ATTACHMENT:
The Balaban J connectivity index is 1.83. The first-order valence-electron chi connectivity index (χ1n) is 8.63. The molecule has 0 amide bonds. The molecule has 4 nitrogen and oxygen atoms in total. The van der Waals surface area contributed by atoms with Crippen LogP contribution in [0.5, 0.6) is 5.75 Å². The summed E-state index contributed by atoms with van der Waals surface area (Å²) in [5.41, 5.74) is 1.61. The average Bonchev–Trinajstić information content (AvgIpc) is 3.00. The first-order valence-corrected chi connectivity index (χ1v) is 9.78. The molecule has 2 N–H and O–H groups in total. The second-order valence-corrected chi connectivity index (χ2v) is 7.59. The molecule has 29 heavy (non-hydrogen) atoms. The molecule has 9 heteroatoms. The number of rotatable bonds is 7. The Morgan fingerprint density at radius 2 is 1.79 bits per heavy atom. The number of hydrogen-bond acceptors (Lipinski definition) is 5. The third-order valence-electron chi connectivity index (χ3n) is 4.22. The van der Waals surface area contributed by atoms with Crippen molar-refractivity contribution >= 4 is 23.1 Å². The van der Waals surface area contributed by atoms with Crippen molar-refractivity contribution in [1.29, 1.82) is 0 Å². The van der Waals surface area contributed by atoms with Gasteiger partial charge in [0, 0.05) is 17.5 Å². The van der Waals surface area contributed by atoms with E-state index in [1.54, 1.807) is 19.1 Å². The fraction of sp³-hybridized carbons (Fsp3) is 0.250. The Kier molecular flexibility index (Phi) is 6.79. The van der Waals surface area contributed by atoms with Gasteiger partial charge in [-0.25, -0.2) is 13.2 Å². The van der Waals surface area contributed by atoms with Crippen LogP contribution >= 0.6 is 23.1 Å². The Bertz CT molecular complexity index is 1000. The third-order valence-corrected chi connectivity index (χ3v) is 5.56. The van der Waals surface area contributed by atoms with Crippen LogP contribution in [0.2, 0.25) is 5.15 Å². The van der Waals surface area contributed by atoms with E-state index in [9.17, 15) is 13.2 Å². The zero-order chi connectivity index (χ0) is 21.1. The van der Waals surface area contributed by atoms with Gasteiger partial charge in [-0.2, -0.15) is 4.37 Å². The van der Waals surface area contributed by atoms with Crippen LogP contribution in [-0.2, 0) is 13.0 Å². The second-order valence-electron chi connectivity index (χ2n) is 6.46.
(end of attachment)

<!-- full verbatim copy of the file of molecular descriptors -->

The Balaban J connectivity index is 1.83. The first-order valence-electron chi connectivity index (χ1n) is 8.63. The molecule has 0 amide bonds. The molecule has 4 nitrogen and oxygen atoms in total. The van der Waals surface area contributed by atoms with Crippen LogP contribution in [0.5, 0.6) is 5.75 Å². The summed E-state index contributed by atoms with van der Waals surface area (Å²) in [5.41, 5.74) is 1.61. The average Bonchev–Trinajstić information content (AvgIpc) is 3.00. The first-order valence-corrected chi connectivity index (χ1v) is 9.78. The molecule has 2 N–H and O–H groups in total. The second-order valence-corrected chi connectivity index (χ2v) is 7.59. The molecule has 29 heavy (non-hydrogen) atoms. The molecule has 9 heteroatoms. The number of rotatable bonds is 7. The Morgan fingerprint density at radius 2 is 1.79 bits per heavy atom. The number of hydrogen-bond acceptors (Lipinski definition) is 5. The third-order valence-electron chi connectivity index (χ3n) is 4.22. The van der Waals surface area contributed by atoms with Crippen molar-refractivity contribution >= 4 is 23.1 Å². The van der Waals surface area contributed by atoms with Crippen molar-refractivity contribution in [1.29, 1.82) is 0 Å². The van der Waals surface area contributed by atoms with Gasteiger partial charge in [0, 0.05) is 17.5 Å². The van der Waals surface area contributed by atoms with E-state index in [1.54, 1.807) is 19.1 Å². The fraction of sp³-hybridized carbons (Fsp3) is 0.250. The Kier molecular flexibility index (Phi) is 6.79. The van der Waals surface area contributed by atoms with Gasteiger partial charge in [-0.25, -0.2) is 13.2 Å². The van der Waals surface area contributed by atoms with Crippen LogP contribution >= 0.6 is 23.1 Å². The Bertz CT molecular complexity index is 1000. The third-order valence-corrected chi connectivity index (χ3v) is 5.56. The van der Waals surface area contributed by atoms with Crippen LogP contribution in [0.2, 0.25) is 5.15 Å². The van der Waals surface area contributed by atoms with E-state index in [9.17, 15) is 13.2 Å². The zero-order chi connectivity index (χ0) is 21.1. The van der Waals surface area contributed by atoms with Gasteiger partial charge in [-0.2, -0.15) is 4.37 Å². The van der Waals surface area contributed by atoms with Crippen LogP contribution in [-0.2, 0) is 13.0 Å². The second-order valence-electron chi connectivity index (χ2n) is 6.46.